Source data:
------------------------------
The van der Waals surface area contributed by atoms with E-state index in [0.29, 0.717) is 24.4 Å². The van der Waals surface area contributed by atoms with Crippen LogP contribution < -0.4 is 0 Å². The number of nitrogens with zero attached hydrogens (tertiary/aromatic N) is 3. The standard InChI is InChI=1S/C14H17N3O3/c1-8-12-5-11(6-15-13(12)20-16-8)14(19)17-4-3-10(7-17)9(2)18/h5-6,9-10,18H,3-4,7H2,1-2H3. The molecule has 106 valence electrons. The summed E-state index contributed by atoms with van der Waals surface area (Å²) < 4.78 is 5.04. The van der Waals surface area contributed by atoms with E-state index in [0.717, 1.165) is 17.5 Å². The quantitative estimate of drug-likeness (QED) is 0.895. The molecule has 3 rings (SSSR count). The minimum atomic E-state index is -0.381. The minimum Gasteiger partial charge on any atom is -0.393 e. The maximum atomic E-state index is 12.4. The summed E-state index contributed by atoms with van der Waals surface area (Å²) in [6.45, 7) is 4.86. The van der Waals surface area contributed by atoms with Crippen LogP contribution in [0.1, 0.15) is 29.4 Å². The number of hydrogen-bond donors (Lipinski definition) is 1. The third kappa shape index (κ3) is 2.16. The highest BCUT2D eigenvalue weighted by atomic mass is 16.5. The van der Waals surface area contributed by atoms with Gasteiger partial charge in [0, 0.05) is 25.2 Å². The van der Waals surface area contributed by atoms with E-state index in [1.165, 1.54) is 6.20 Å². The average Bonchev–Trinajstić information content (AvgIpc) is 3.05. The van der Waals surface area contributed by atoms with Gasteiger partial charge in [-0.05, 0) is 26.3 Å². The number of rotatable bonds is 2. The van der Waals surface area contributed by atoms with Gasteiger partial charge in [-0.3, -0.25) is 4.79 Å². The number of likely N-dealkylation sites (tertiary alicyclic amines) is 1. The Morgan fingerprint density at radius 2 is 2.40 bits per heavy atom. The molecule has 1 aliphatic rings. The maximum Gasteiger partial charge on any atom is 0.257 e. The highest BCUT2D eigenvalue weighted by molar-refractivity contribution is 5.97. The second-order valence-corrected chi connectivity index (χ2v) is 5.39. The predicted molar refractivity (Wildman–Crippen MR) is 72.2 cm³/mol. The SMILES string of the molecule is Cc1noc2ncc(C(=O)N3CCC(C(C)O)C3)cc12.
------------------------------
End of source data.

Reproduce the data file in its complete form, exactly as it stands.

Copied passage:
The van der Waals surface area contributed by atoms with E-state index in [0.29, 0.717) is 24.4 Å². The van der Waals surface area contributed by atoms with Crippen LogP contribution < -0.4 is 0 Å². The number of nitrogens with zero attached hydrogens (tertiary/aromatic N) is 3. The standard InChI is InChI=1S/C14H17N3O3/c1-8-12-5-11(6-15-13(12)20-16-8)14(19)17-4-3-10(7-17)9(2)18/h5-6,9-10,18H,3-4,7H2,1-2H3. The molecule has 106 valence electrons. The summed E-state index contributed by atoms with van der Waals surface area (Å²) < 4.78 is 5.04. The van der Waals surface area contributed by atoms with E-state index in [0.717, 1.165) is 17.5 Å². The quantitative estimate of drug-likeness (QED) is 0.895. The molecule has 3 rings (SSSR count). The minimum atomic E-state index is -0.381. The minimum Gasteiger partial charge on any atom is -0.393 e. The maximum atomic E-state index is 12.4. The summed E-state index contributed by atoms with van der Waals surface area (Å²) in [6.45, 7) is 4.86. The van der Waals surface area contributed by atoms with Crippen LogP contribution in [0.1, 0.15) is 29.4 Å². The number of hydrogen-bond donors (Lipinski definition) is 1. The third kappa shape index (κ3) is 2.16. The highest BCUT2D eigenvalue weighted by atomic mass is 16.5. The van der Waals surface area contributed by atoms with Gasteiger partial charge in [0, 0.05) is 25.2 Å². The van der Waals surface area contributed by atoms with E-state index in [1.165, 1.54) is 6.20 Å². The average Bonchev–Trinajstić information content (AvgIpc) is 3.05. The van der Waals surface area contributed by atoms with Gasteiger partial charge in [-0.05, 0) is 26.3 Å². The number of rotatable bonds is 2. The van der Waals surface area contributed by atoms with Gasteiger partial charge in [-0.3, -0.25) is 4.79 Å². The number of likely N-dealkylation sites (tertiary alicyclic amines) is 1. The Morgan fingerprint density at radius 2 is 2.40 bits per heavy atom. The molecule has 1 aliphatic rings. The maximum Gasteiger partial charge on any atom is 0.257 e. The highest BCUT2D eigenvalue weighted by molar-refractivity contribution is 5.97. The second-order valence-corrected chi connectivity index (χ2v) is 5.39. The predicted molar refractivity (Wildman–Crippen MR) is 72.2 cm³/mol. The SMILES string of the molecule is Cc1noc2ncc(C(=O)N3CCC(C(C)O)C3)cc12.